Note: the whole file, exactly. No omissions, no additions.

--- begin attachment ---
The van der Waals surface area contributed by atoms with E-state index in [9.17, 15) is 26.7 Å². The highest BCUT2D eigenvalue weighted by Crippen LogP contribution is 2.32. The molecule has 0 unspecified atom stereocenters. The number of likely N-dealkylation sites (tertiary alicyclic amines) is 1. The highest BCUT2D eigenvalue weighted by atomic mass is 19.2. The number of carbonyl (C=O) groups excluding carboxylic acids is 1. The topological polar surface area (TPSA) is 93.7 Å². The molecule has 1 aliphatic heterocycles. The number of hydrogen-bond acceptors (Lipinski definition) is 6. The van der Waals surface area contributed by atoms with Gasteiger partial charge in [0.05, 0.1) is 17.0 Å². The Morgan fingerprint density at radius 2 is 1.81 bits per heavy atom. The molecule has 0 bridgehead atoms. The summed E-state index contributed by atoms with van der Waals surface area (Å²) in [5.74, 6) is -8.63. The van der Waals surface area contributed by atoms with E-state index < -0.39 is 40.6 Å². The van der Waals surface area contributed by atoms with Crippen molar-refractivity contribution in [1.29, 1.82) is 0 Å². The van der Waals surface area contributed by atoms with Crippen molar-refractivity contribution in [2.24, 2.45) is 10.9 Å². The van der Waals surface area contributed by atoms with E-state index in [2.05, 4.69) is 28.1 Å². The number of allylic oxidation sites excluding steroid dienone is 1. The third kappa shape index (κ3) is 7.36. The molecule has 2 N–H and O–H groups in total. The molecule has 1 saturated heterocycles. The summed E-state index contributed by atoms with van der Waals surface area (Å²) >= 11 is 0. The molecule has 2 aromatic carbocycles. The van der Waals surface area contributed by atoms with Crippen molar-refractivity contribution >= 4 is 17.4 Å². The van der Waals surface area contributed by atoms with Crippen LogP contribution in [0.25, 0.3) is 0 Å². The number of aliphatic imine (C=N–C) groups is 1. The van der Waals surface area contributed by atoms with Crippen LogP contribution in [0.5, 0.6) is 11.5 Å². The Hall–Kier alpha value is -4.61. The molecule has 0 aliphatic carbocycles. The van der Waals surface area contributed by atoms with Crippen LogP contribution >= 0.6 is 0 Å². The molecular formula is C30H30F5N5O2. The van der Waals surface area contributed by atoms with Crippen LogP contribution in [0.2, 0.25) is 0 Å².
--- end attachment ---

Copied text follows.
The van der Waals surface area contributed by atoms with E-state index in [9.17, 15) is 26.7 Å². The highest BCUT2D eigenvalue weighted by Crippen LogP contribution is 2.32. The molecule has 0 unspecified atom stereocenters. The number of likely N-dealkylation sites (tertiary alicyclic amines) is 1. The highest BCUT2D eigenvalue weighted by atomic mass is 19.2. The number of carbonyl (C=O) groups excluding carboxylic acids is 1. The topological polar surface area (TPSA) is 93.7 Å². The molecule has 1 aliphatic heterocycles. The number of hydrogen-bond acceptors (Lipinski definition) is 6. The van der Waals surface area contributed by atoms with Gasteiger partial charge in [0.05, 0.1) is 17.0 Å². The Morgan fingerprint density at radius 2 is 1.81 bits per heavy atom. The molecule has 0 bridgehead atoms. The summed E-state index contributed by atoms with van der Waals surface area (Å²) in [5.74, 6) is -8.63. The van der Waals surface area contributed by atoms with E-state index < -0.39 is 40.6 Å². The van der Waals surface area contributed by atoms with Crippen molar-refractivity contribution in [1.29, 1.82) is 0 Å². The van der Waals surface area contributed by atoms with Crippen molar-refractivity contribution in [2.24, 2.45) is 10.9 Å². The van der Waals surface area contributed by atoms with E-state index in [2.05, 4.69) is 28.1 Å². The number of allylic oxidation sites excluding steroid dienone is 1. The third kappa shape index (κ3) is 7.36. The molecule has 2 N–H and O–H groups in total. The molecule has 1 saturated heterocycles. The summed E-state index contributed by atoms with van der Waals surface area (Å²) >= 11 is 0. The molecule has 2 aromatic carbocycles. The van der Waals surface area contributed by atoms with Crippen molar-refractivity contribution >= 4 is 17.4 Å². The van der Waals surface area contributed by atoms with Crippen LogP contribution in [0.25, 0.3) is 0 Å². The number of aliphatic imine (C=N–C) groups is 1. The van der Waals surface area contributed by atoms with Crippen LogP contribution in [0.5, 0.6) is 11.5 Å². The Hall–Kier alpha value is -4.61. The molecule has 0 aliphatic carbocycles. The van der Waals surface area contributed by atoms with Crippen LogP contribution >= 0.6 is 0 Å². The molecular formula is C30H30F5N5O2. The van der Waals surface area contributed by atoms with Crippen LogP contribution in [0.2, 0.25) is 0 Å².